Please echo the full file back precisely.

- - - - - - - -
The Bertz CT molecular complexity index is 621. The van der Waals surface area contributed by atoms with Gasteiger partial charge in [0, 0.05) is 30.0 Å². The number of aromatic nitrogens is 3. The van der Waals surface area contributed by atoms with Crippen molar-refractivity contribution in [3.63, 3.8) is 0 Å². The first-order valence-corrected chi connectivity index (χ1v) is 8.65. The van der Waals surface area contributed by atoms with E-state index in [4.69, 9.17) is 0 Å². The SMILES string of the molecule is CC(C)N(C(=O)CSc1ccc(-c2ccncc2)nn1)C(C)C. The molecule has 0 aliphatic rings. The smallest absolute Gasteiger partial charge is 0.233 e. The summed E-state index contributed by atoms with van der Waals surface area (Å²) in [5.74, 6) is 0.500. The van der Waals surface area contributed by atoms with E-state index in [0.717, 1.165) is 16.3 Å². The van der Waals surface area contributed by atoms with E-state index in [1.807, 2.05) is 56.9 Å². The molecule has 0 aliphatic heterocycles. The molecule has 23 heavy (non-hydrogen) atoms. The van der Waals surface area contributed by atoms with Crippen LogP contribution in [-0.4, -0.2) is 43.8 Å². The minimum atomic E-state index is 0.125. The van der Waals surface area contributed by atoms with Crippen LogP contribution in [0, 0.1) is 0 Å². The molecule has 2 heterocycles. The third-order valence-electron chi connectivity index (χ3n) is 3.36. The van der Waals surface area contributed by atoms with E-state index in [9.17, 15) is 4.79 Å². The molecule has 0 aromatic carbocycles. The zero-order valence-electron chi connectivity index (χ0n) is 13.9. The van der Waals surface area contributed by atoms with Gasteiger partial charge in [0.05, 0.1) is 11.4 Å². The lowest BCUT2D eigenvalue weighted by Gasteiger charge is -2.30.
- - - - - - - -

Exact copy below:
The Bertz CT molecular complexity index is 621. The van der Waals surface area contributed by atoms with Gasteiger partial charge in [0, 0.05) is 30.0 Å². The number of aromatic nitrogens is 3. The van der Waals surface area contributed by atoms with Crippen molar-refractivity contribution in [3.63, 3.8) is 0 Å². The first-order valence-corrected chi connectivity index (χ1v) is 8.65. The van der Waals surface area contributed by atoms with E-state index in [4.69, 9.17) is 0 Å². The SMILES string of the molecule is CC(C)N(C(=O)CSc1ccc(-c2ccncc2)nn1)C(C)C. The molecule has 0 aliphatic rings. The smallest absolute Gasteiger partial charge is 0.233 e. The summed E-state index contributed by atoms with van der Waals surface area (Å²) in [5.74, 6) is 0.500. The van der Waals surface area contributed by atoms with E-state index in [0.717, 1.165) is 16.3 Å². The van der Waals surface area contributed by atoms with E-state index in [1.807, 2.05) is 56.9 Å². The molecule has 0 aliphatic heterocycles. The molecule has 23 heavy (non-hydrogen) atoms. The van der Waals surface area contributed by atoms with Crippen LogP contribution in [-0.4, -0.2) is 43.8 Å². The minimum atomic E-state index is 0.125. The van der Waals surface area contributed by atoms with Crippen LogP contribution in [0, 0.1) is 0 Å². The molecule has 2 heterocycles. The third-order valence-electron chi connectivity index (χ3n) is 3.36. The van der Waals surface area contributed by atoms with E-state index in [9.17, 15) is 4.79 Å². The molecule has 0 aromatic carbocycles. The zero-order valence-electron chi connectivity index (χ0n) is 13.9. The van der Waals surface area contributed by atoms with Gasteiger partial charge in [0.05, 0.1) is 11.4 Å². The lowest BCUT2D eigenvalue weighted by Gasteiger charge is -2.30.